Appendix 1 to =Report on the Excavation ... in Lydney Park,
            Gloucestershire=, Reports of the Research Committee of the
            Society of Antiquaries, no. 9 (London: Oxford University Press,
            1932), pp. 132-7. Tom Shippey discusses this piece of
            scholarship in THE ROAD TO MIDDLE-EARTH in the chapter,
            "Philological Inquiries."

            So it would appear to be quite true!


            --Margaret Dean (no relation!)
            <margdean@...>
          • David Bratman
            It s true that Tolkien wrote that article on linguistic evidence regarding an archaeological dig in (or right near, more precisely) the Forest of Dean. That s
            Message 5 of 6 , Oct 4, 2006
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              It's true that Tolkien wrote that article on linguistic evidence regarding an archaeological dig in (or right near, more precisely) the Forest of Dean. That's the only possible connection that came to my mind, too. But I don't recall any evidence that he actually visited the dig itself - he was asked by the archaeologists to write this linguistic analysis - still less that he frequented the Forest of Dean, let alone that it inspired LOTR or, more relevantly, that this rather moth-eaten mining district is at all capable of inspiring the mighty forests of Middle-earth.

              I'm all in favor of traveling Britain and finding landscape that reminds you of Tolkien's work. But looking for the "real spot" that Actually Inspired The Author is, in the case of Middle-earth, a bane upon existence.
            • Wayne G. Hammond
              ... Although it s true that Tolkien wrote Appendix 1 to the report on the excavation at Lydney Park, there s not a shred of evidence that he ever visited the
              Message 6 of 6 , Oct 4, 2006
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                Margaret wrote:

                ><mailto:WendellWag%40aol.com>WendellWag<mailto:WendellWag%40aol.com>@...
                >wrote:
                > >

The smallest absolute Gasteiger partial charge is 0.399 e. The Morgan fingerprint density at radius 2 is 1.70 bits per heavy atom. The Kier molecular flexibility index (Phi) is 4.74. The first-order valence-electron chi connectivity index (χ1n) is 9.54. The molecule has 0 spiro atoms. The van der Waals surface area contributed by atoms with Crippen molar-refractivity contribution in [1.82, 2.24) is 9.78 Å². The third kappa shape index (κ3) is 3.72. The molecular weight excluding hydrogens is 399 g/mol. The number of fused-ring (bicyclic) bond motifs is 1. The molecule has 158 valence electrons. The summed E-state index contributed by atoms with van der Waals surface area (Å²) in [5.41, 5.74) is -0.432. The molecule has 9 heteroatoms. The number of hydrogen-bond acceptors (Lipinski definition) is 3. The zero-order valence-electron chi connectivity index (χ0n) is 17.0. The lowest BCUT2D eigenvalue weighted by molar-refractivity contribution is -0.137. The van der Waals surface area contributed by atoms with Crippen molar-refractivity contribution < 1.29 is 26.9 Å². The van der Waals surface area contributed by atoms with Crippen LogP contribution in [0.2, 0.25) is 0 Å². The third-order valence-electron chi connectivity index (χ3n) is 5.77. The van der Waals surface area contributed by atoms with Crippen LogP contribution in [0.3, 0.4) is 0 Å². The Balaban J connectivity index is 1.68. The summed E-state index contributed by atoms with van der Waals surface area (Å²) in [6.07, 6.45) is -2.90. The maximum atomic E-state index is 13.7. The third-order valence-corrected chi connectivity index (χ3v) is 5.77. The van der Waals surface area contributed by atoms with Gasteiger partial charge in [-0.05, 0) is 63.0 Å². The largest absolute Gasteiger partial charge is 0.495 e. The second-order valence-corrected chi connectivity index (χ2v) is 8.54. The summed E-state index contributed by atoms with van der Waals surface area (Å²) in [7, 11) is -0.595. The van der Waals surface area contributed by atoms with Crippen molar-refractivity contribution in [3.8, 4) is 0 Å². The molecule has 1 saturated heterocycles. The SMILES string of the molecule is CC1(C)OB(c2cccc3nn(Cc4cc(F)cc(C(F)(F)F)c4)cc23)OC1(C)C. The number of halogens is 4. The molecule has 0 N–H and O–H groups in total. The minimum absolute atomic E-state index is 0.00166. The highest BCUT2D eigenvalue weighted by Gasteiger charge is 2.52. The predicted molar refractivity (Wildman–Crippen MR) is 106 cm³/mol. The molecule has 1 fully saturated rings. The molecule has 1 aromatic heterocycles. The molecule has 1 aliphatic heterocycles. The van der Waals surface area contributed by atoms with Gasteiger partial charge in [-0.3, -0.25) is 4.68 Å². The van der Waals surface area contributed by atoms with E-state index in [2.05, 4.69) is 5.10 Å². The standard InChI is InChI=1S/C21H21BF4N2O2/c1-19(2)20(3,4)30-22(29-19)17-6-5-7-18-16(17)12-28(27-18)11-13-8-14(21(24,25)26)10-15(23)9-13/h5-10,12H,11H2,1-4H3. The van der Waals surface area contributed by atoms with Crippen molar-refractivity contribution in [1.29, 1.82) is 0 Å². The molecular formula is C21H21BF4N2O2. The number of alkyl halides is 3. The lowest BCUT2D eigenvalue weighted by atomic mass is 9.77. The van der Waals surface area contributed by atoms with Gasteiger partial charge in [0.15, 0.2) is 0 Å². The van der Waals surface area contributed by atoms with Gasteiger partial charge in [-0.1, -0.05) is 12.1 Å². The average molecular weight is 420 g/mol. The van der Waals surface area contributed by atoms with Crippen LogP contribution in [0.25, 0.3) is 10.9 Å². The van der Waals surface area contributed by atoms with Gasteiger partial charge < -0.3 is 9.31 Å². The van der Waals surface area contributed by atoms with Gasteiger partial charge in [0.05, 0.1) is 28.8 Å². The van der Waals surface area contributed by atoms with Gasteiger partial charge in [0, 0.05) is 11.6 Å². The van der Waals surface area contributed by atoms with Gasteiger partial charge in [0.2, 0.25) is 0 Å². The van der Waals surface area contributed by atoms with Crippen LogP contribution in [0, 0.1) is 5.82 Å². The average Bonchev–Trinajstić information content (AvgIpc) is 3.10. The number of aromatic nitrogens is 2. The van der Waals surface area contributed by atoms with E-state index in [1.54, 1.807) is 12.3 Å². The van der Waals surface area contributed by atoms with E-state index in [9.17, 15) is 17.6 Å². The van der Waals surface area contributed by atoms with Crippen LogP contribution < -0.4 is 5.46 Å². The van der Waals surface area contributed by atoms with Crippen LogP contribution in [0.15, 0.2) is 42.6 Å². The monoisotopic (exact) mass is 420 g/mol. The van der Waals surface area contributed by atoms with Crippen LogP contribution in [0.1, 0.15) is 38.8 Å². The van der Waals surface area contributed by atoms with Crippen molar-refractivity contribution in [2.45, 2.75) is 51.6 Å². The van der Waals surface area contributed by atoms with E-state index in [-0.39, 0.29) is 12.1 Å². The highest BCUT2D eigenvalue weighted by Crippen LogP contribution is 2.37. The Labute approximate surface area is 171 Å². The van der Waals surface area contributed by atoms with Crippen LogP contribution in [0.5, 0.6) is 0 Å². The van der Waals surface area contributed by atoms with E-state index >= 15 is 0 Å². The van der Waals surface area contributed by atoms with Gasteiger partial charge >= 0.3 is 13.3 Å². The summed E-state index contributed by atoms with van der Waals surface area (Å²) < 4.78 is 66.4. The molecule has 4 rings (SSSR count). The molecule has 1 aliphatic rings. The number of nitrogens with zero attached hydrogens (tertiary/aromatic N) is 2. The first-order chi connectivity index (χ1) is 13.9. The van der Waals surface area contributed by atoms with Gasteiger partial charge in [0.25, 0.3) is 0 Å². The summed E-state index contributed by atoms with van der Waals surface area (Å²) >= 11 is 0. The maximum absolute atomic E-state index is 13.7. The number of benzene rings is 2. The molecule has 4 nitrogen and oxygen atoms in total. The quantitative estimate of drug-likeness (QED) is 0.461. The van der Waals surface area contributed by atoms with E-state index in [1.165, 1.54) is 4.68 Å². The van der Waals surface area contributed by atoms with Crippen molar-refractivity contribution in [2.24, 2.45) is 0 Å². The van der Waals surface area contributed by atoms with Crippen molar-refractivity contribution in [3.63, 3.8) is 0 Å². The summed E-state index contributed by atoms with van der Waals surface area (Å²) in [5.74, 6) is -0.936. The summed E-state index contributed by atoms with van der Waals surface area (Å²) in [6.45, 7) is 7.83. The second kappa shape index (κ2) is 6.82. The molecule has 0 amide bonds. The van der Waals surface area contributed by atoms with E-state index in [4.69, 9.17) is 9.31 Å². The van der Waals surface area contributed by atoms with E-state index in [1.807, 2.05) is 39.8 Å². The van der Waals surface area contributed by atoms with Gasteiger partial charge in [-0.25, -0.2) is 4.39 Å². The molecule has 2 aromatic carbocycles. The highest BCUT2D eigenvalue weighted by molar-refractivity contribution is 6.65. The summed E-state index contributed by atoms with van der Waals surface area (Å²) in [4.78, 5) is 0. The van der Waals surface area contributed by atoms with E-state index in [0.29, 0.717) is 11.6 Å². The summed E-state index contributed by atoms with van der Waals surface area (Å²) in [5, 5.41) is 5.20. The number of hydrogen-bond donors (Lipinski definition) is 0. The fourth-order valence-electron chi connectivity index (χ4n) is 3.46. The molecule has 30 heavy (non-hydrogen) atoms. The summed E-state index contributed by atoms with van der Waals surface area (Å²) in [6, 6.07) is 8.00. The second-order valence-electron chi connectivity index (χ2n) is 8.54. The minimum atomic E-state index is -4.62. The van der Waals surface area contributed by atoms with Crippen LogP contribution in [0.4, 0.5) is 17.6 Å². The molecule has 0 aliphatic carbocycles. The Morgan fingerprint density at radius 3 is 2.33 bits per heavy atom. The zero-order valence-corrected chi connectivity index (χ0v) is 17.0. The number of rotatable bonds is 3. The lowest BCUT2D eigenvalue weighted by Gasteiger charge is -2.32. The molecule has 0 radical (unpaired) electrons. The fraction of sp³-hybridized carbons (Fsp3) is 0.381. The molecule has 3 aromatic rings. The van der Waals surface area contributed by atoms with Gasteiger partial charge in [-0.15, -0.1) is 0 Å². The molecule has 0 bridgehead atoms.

> > Here's a website that claims that Tolkien wrote a chapter in a book
                > about an
                > > archeological site in the Forest of Dean:
                > >
                > >
                > _<http://www.bbc.co.uk/gloucestershire/films/tolkien.shtml_>http://www.bbc.co.uk/gloucestershire/films/tolkien.shtml_
                > > (http://www.bbc.co.uk/gloucestershire/films/tolkien.shtml)
                >
                >This would presumably be J.R.R. Tolkien, "The Name 'Nodens'",
                >Appendix 1 to =Report on the Excavation ... in Lydney Park,
                >Gloucestershire=, Reports of the Research Committee of the
                >Society of Antiquaries, no. 9 (London: Oxford University Press,
                >1932), pp. 132-7. Tom Shippey discusses this piece of
                >scholarship in THE ROAD TO MIDDLE-EARTH in the chapter,
                >"Philological Inquiries."
                >
                >So it would appear to be quite true!

                Although it's true that Tolkien wrote Appendix 1 to the report on the
                excavation at Lydney Park, there's not a shred of evidence that he ever
                visited the site or helped with the study in any other way. The comments
                reported by the BBC are one of many (to say the least) dubious claims to
                Tolkien's presence, or to a source of inspiration for _The Lord of the
                Rings_, that were put forward at the time of the Jackson films.

                Wayne Hammond